In Keila et al. study incubation of BMMSCs with 25 μg/ml EMD for 3 weeks resulted in significantly more mineralized nodule formation compared to the control cultures consisted of the basic medium supplemented with DEX.  Similar results were obtained in our study with 100 μg/ml Emdogain at day 28 of subculture, but in their study 100 μg/ml EMD did not produce any effect. They showed that ALP activity at day 10 increased by two folds with 25 μg/ml EMD. In our study, the group supplemented with 100 μg/ml Emdogain had higher ALP activity on days 7 and 14, compared to the DEX group.
Study of van den Dolder et al. showed no consistent effect of EMD on cell growth or differentiation of rat bone marrow cells. This difference between their finding and ours may be attributed to the fact that they added EMD to culture in their study by coating the discs with 100 μg/ml EMD.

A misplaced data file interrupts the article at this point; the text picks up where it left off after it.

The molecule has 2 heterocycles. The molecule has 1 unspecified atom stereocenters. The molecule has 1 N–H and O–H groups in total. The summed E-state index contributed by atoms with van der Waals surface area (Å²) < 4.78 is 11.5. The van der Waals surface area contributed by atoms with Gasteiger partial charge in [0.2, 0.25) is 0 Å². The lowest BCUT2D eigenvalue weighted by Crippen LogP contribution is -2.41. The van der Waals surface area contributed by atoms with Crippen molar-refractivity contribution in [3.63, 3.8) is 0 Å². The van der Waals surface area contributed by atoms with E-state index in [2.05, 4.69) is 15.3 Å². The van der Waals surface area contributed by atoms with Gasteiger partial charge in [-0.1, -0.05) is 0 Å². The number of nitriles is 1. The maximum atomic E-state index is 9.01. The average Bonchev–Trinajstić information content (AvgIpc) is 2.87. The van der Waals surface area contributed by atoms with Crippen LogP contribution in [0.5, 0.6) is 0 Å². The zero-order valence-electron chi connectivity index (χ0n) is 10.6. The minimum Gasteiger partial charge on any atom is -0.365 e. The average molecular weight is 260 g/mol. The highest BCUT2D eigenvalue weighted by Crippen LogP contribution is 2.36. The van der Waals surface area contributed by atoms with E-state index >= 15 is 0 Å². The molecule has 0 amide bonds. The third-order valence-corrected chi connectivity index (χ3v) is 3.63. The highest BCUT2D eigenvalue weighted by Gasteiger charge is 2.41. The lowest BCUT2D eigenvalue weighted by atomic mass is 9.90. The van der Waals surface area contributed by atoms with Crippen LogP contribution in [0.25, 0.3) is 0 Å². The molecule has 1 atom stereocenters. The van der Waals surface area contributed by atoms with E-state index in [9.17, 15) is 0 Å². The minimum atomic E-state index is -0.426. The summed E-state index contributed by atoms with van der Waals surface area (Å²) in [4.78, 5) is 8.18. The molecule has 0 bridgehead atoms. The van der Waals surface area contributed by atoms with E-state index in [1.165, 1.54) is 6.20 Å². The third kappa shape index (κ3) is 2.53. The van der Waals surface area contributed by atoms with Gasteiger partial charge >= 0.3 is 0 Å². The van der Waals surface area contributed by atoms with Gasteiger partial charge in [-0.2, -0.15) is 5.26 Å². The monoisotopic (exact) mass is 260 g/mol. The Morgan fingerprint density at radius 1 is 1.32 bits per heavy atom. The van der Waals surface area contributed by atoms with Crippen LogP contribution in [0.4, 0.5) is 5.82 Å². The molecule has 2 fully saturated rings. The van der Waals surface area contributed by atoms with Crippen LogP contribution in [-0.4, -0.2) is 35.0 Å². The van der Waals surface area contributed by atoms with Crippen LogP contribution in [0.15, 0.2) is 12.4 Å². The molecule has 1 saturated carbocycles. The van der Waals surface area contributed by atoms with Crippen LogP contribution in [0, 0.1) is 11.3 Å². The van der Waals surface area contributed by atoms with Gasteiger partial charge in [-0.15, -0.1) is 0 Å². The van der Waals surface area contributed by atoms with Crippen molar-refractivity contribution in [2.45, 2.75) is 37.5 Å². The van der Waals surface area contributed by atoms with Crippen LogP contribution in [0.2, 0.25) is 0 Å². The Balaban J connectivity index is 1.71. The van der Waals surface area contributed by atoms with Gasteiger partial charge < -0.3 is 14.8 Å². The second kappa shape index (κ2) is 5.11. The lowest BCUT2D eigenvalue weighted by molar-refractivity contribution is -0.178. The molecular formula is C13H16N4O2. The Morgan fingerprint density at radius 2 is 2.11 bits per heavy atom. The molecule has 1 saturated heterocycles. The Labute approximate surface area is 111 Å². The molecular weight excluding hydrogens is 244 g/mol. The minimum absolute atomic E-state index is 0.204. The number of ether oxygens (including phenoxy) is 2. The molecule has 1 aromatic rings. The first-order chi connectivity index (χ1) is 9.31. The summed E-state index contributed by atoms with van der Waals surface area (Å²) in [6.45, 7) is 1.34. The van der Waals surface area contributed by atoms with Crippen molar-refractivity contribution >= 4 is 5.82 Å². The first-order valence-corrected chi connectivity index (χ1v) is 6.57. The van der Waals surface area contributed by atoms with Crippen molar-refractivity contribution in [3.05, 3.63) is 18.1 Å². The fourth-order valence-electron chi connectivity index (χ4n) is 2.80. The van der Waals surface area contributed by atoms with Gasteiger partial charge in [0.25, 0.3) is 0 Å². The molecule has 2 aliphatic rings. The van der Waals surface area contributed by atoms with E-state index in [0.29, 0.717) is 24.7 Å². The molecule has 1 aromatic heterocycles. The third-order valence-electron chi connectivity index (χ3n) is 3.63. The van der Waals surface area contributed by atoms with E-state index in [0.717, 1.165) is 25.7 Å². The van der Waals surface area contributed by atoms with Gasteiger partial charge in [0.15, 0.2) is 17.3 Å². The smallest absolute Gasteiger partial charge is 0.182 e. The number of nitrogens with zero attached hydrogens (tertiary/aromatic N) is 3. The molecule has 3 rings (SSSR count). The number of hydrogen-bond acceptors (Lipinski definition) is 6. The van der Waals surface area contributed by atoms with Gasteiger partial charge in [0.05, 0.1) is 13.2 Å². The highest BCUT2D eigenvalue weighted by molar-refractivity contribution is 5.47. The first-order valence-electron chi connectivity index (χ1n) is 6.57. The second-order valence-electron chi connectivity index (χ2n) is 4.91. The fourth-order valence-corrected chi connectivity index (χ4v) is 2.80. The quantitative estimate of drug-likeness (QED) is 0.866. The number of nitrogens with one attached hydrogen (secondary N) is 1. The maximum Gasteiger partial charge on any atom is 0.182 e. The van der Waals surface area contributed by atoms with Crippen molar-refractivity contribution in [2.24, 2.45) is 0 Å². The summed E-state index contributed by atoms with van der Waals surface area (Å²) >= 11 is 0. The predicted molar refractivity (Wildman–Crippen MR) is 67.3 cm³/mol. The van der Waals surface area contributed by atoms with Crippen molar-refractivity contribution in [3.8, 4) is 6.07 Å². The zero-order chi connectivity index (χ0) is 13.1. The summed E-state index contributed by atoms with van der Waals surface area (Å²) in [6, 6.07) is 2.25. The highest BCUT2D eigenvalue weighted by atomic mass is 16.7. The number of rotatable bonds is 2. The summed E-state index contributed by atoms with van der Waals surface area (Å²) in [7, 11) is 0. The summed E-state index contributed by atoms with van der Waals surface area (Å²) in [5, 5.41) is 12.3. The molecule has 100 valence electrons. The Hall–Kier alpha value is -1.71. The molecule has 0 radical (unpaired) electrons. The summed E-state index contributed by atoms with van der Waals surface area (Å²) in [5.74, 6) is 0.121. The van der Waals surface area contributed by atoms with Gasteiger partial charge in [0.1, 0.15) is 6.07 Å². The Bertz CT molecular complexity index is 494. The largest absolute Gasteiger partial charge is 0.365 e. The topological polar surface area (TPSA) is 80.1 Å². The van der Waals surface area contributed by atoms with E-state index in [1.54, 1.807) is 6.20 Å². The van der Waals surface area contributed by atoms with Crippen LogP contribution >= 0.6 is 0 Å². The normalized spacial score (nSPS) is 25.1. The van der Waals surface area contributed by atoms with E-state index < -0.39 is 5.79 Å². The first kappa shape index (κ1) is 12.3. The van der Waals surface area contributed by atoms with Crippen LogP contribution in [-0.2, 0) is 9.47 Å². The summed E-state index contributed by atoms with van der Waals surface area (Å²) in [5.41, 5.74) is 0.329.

Lee et al., in their study in 2012 evaluated the effect of the addition of EMD and Simvastatin on growth and odontoblastic differentiation of hDPSCs induced by Portland cement with bismuth oxide. They assessed the differentiation of cells and reported increased odontogenic potential, ALP activity and mineralized nodules due to Simvastatin and Emdogain.  These results are in agreement with our findings.
Karanxha et al. studied the efficacy of treatment with a combination of Simvastatin and EMD for human dental pulp stem cells odontoblastic differentiation. They concluded that the combined application of Simvastatin and EMD was more effective in inducing differentiation than a single therapy.  These findings are in agreement with our study results.